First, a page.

It is crucial when welding aluminum to clean the aluminum. Your photos show little if any evidence of attempts to clean the material prior to welding it. Remove aluminum oxides using a wire brush or silicon carbide abrasive (NOT ALUMINUM OXIDE ABRASIVE), then degrease with acetone or similar highly volatile solvent. I like to clean my welding rod and tungsten with acetone too. Then I preheat. Then I weld. It is a process but the result is great looking welds that are strong!

Yea, everything about this is nooooooo good. I'd document everything thoroughly and take this guy to small claims court if he won't give you back every dime you've paid him. This is a great learning experience for both you and him.
 

Alloy

Active member
Butt welding tubes is a big no-no unless you sleeve them (internal or external) with a well fitted sleeve and plug weld the sleeve to the tube.

Beyond that, the fit-up looks like horseshit and so do the welds. A MIG welded aluminum tube should not have such an excessive amount of soot around the weld. With a proper cut list that actually came from CAD, he could just hand that to his supplier who will give him pieces cut ready to roll. Also doesn't look like he's on a flat surface.

It is crucial when welding aluminum to clean the aluminum. Your photos show little if any evidence of attempts to clean the material prior to welding it. Remove aluminum oxides using a wire brush or silicon carbide abrasive (NOT ALUMINUM OXIDE ABRASIVE), then degrease with acetone or similar highly volatile solvent. I like to clean my welding rod and tungsten with acetone too. Then I preheat. Then I weld. It is a process but the result is great looking welds that are strong!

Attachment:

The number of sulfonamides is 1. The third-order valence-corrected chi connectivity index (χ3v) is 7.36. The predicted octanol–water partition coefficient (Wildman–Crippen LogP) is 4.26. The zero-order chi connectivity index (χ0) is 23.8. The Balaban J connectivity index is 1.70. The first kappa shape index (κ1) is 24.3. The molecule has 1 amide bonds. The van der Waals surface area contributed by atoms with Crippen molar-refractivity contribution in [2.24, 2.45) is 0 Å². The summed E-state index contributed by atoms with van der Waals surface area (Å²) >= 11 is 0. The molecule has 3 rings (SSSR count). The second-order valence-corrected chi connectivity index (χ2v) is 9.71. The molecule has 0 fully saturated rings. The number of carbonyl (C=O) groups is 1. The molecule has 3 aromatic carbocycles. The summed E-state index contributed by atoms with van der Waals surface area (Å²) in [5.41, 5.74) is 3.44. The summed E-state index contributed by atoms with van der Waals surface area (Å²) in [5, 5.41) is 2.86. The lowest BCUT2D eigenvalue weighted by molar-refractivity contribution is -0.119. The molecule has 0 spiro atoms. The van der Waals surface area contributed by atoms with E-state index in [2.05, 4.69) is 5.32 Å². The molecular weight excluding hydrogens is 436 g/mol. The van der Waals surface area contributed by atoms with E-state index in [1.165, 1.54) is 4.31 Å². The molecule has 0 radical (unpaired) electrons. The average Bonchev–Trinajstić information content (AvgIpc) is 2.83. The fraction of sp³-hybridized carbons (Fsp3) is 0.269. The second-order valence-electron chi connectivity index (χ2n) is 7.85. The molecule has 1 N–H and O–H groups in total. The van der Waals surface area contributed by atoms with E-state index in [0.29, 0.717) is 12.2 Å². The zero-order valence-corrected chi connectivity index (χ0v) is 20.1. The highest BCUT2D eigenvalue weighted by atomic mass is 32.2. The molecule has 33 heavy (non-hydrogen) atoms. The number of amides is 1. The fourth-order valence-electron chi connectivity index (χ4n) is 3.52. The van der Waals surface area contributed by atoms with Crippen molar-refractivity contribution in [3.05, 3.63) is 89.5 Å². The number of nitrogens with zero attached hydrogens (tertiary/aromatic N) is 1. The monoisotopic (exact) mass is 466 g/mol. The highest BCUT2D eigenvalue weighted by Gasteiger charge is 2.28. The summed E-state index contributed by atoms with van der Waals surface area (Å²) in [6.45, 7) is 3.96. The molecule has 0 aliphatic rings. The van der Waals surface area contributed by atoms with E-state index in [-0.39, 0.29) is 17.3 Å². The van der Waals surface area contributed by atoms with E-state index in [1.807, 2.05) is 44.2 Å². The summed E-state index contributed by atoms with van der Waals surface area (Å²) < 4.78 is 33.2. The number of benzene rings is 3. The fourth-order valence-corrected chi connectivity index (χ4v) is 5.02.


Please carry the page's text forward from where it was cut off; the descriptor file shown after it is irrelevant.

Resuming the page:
Yea, everything about this is nooooooo good. I'd document everything thoroughly and take this guy to small claims court if he won't give you back every dime you've paid him. This is a great learning experience for both you and him.
We stay away from preheat as it is too hard to control the heat affected area and don't use abrasives for weld prep.

Generally the heat affected (40% less strength on 6061) is 1" on either side of a weld. This means the whole face of a 2" tube with welds on the corners that are adjacent (chain welds) from each other is affected. By staggering the welds only 50% of a face is heat affected.
 

skiventure

New member
We stay away from preheat as it is too hard to control the heat affected area and don't use abrasives for weld prep.

Generally the heat affected (40% less strength on 6061) is 1" on either side of a weld. This means the whole face of a 2" tube with welds on the corners that are adjacent (chain welds) from each other is affected. By staggering the welds only 50% of a face is heat affected.
I generally try not to use abrasives if possible, but sometimes they are necessary to clean up less than ideal fit up that often happens in the world that I work in (product development R&D/hacking). I do a lot of prototype design/hacking where bits are saw cut quite roughly to fit. I also use preheat on big chunky pieces. Tubes, not so much.

Anyhow, I am sure we can both agree these welds in the photos are absolute garbage :)
 

aaaslayer

Member
I've been welding only 2 years. Started on a flux core machine, then bought a decent MIG setup. I'm amateur, self taught, but damn my welds are much nicer than those. I understand you mentioned they're just tack welds for now, but some spots cannot be considered "tacks" at all, looks like he full on welded some pieces together already, not tacked them, but full on weld, and it looks really bad. Reminds me of when I first started welding, practicing on scrap pieces with my flux core welder.
 

bapple

New member
Dentedvw, I've not yet found someone new but haven't looked. I am modifying the frame design to reduce welding risk. I've been working with a welding consultant to improve, reduce cost, and simplify the structure. Hopefully I'll be able to take it to a welder soon. I'll post a pic of the new design when ready.